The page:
In late 2019, the European Commission published a report comparing the integration of digital into the governments and administrations of some thirty European countries, and the way that integration has improved the service to users (or failed to do so). Isabela Pardal has examined this ‘benchmark’ with particular reference to the case of Switzerland, which she knows well. As she stresses here, in light of the relatively poor position of that country, technical and financial resources are not sufficient in themselves to guarantee organizational performance, since Switzerland, whose e-government development strategy was launched more than 20 years ago and which has all the necessary resources to fund it, lags behind in Europe in this regard. She highlights a lack of cooperation and synergy at the various different institutional levels, attributable in large part, as she sees it, to paying insufficient regard to the intangible components of the system. For its part, France performs well in terms of e-government, though it could also make great improvements if, as Isabela Pardal recommends for the Swiss Federation, it acted to strengthen synergies at all institutional levels.
Début 2018, le groupe Berger-Levrault a lancé Horizons publics, une revue consacrée à la transformation publique, qui prend le relais des Cahiers de la fonction publique, créés en 1982, avec pour ambition de regarder un peu plus vers l’avenir. Ce bimestriel, destiné en particulier aux acteurs et décideurs publics, entend explorer les nouveaux horizons de l’action publique : présentation d’innovations et d’initiatives originales, en France et à l’étranger, élaboration des politiques publiques, transformation numérique, simplification des ...
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At the end of January, President Emmanuel Macron confirmed his intention to produce framework legislation for reforming the French pensions system. A bill, initially intended for the spring, should be presented late in the year, the aim being to finalize the reform by summer of 2019, at which point all the various schemes should, as far as is possible, be unified. A unification of this kind is a complex and potentially risky undertaking for the executive. Nevertheless, the experience of the Agirc-Arrco supplementary schemes indicates that nothing is impossible when those involved — in particular, the social partners — and the citizens are given responsibility for their management.
The supplementary schemes were faced with increasingly worrying funding problems, particularly after the 2009 crisis, when they were in deficit and forced to draw on their reserves. In 2014 the French Court of Audit keenly urged that such schemes face up to their problems. They subsequently undertook to merge into a single scheme and reform the conditions under which the supplementary pensions were paid, so as not to imperil the overall equilibrium of the system. Pierre Chaperon describes the context in which the merger was decided, the broad terms of the National Interprofessional Agreement under which it was carried out (in October 2015), and the levers used to implement it (combining parametric measurements and systemic thinking). The success of that reorganization no doubt has much to teach us about the reform of the national pensions system that is currently in preparation.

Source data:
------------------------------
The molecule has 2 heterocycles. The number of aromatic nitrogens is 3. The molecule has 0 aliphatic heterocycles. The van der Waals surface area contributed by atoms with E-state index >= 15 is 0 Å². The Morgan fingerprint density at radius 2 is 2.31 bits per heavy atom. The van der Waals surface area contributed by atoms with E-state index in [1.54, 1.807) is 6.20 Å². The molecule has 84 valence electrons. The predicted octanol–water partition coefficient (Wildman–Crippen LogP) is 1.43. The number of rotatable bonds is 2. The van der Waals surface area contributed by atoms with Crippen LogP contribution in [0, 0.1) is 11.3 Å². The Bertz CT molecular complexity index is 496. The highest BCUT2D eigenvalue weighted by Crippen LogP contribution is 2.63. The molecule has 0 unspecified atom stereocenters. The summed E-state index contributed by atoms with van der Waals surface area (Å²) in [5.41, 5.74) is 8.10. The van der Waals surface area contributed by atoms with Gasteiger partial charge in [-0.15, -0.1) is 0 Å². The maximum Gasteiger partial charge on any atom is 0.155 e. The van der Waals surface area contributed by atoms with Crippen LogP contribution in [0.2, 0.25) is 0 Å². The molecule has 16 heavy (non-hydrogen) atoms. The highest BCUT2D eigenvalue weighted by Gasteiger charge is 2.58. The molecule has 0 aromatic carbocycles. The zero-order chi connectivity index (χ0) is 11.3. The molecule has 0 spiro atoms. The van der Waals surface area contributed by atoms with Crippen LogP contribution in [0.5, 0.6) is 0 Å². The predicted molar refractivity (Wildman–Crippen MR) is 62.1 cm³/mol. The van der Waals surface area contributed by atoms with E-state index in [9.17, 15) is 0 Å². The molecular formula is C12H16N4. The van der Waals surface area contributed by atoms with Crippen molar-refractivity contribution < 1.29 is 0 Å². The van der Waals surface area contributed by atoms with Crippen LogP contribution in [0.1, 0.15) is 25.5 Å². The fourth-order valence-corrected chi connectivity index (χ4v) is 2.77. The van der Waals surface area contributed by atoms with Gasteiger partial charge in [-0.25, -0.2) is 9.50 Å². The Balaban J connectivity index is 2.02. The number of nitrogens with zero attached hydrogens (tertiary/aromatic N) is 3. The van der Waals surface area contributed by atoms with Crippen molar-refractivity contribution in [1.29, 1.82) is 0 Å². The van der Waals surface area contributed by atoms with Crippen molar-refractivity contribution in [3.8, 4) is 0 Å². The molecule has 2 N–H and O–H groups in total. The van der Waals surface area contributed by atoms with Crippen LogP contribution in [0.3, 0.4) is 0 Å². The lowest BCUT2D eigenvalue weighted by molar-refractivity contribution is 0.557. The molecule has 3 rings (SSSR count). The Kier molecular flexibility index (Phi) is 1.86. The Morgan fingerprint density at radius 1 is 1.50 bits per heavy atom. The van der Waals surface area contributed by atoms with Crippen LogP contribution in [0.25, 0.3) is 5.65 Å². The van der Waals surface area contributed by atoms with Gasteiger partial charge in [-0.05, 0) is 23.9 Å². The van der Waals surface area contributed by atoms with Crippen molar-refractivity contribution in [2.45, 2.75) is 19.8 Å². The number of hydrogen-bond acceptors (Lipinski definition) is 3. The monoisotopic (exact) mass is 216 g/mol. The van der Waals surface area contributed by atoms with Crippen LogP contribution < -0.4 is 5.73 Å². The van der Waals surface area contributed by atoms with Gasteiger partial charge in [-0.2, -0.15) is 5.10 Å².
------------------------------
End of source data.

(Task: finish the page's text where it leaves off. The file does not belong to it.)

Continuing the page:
Le regard de Yannick Blanc sur l’État « dans la grande transition » est celui d’un intellectuel et d’un prospectiviste, enrichi par l’expérience de l’administration active. L’auteur l’assume d’emblée avec force : « c’est d’une expérience intime et prolongée de l’impuissance publique qu’est venue l’idée de ce livre ». L’auteur rappelle que le Léviathan de Hobbes (1651) était un corps disloqué qu’il s’agissait de refonder à l’issue de ...
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In 2014 a new stage in decentralization was begun by the French government at the request of the President of the Republic. On 2 July, the National Assembly passed a bill on the “new territorial organization of the Republic”, which had already been approved by the Senate. This is the third strand in current decentralization measures, after the law modernizing territorial public action and strengthening metropolises (January 2014) and the law on the delimitation of regions (January 2015). The territorial reorganization envisaged (particularly the merging of regions) has ruffled a few feathers. However, reading this article republished here in “Futures of Yesteryear”, which reminds us how the current map of the regions was initially devised, it is clear that, though there are some obvious reasons for the current boundaries, there is also –as the architect of those boundaries Serge Antoine thought at the time– scope for development and realignments.